Former First Lady Rosalynn Carter has been an unrelenting crusader for people suffering from mental illness (which I refer to here as brain disorders). For more than 40 years she's been working on promoting awareness of the issues, public policy, making health care insurance coverage for these brain disorders comparable to traditional health care coverage, and reducing stigma and discrimination against the people who suffer from these brain conditions.
I spoke with Rosalynn Carter about stigma and treatments.
Rosalynn Carter emphasized that "mental illness" is "an illness like any other illness." It can be diagnosed and treated, and almost everyone suffering from one of these disorders can be helped. The problem is access to help and the stigma associated with obtaining healthcare.
Much of the stigma related to these brain disorders was created because of our nation's past history of institutionalizing people with these illnesses. As a result, Rosalynn Carter's efforts have focused on educating people on these disorders in order to reduce the stigma associated with our nation's health practitioners having gone to such extremes as removing people from society simply because their symptoms were misunderstood.
Stigma in these modern times has not changed much. In fact, Rosalynn Carter said it may even be increasing. It is difficult for her to understand why the stigma still exists today when at least one in four adults in the United States is diagnosed with a mental health condition, she said.
Through The Carter Center, Rosalynn Carter has focused on strategies to reduce stigma and discrimination.
As with any form of prejudice, the answer begins with education.
Rosalynn Carter stressed the need for internists to be trained to recognize symptoms, make the diagnosis, treat the condition, and know the resources in community for referral and support. However, she found, after enormous efforts, that medical schools were resistant to incorporating this type of coursework into their curriculums, and there is no umbrella organization that can make it a requirement.
The Carter Center for Mental Health created its Primary Care Initiative to tackle this problem. It is an especially important initiative, because many primary care physicians are not well trained on diagnosing or treating these brain disorders. Indeed, according to the Carter Center, depression is too often misdiagnosed and only one third of patients treated for depression in the primary care setting have any type of meaningful improvement in their condition. (This may be due to ineffective treatments. See JAMA article.) At the root of this problem is stigma among medical practitioners, despite the improved understanding of "mental illnesses" being biological brain disorders no different from any other brain disorders.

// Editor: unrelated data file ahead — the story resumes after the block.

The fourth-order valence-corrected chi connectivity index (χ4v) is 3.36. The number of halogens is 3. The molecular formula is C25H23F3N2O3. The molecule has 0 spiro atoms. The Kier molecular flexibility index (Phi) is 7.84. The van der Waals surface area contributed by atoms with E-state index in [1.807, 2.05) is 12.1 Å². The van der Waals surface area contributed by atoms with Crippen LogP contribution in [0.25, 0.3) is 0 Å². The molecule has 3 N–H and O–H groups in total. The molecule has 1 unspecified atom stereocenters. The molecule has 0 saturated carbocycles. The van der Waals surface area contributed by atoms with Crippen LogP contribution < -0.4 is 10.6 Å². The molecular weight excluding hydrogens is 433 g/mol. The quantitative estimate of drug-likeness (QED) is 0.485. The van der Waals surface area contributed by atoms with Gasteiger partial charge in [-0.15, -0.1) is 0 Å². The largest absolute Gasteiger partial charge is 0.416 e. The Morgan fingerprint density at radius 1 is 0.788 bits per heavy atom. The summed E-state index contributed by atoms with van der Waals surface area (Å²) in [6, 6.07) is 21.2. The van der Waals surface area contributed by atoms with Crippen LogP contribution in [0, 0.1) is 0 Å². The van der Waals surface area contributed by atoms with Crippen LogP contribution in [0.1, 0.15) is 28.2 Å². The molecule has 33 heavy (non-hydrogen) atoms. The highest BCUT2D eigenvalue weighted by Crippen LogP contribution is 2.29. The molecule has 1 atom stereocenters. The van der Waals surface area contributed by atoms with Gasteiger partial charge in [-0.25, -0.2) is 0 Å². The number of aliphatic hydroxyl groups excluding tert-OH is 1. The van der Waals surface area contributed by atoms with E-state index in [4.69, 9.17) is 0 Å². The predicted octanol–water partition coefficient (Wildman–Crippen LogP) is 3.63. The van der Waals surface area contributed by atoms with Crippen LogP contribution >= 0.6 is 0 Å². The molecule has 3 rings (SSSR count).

As a result, people who suffer from these brain conditions continue to feel the stigma and are embarrassed to seek professional help. Rosalynn Carter would like to see medical centers expand into one-stop shops, where various practitioners would practice so that consumers don't feel stigmatized getting treatment, and, of course, she wants to destigmatize brain disorders. She added that there is a need for more community centers at which to get treatment. (Georgia, she noted, has a Medicaid-paid peer pairing program -- those treated helping those getting treatment -- that's successful.)
The media is another area where Rosalynn Carter focuses, because the media has contributed to stigmatization of these brain conditions. Too often journalists and reporters refer to the symptoms of these brain disorders as "bizarre" and other derogatory terms. To combat this problem, Rosalynn Carter created The Rosalynn Carter Fellowships For Mental Health Journalism to educate journalists.
On an individual level, stigma can be reduced through interpersonal experiences, Rosalynn Carter said. She would like to see neighbors getting to know neighbors and co-workers getting to know co-workers with these disorders. After seeing that they're okay and that they're raising families, she hopes the stigma will fade. She also believes it helps when celebrities reveal that they have been diagnosed (and treated for) a brain disorder (as has Emmy-award winning Patty Duke. Look for my interview with her in my next blog posting.)
Rosalynn Carter recently led The Rosalynn Carter Symposium on Mental Health Policy, which focused on building services and support for children at risk for developing brain disorders related to psychological trauma.
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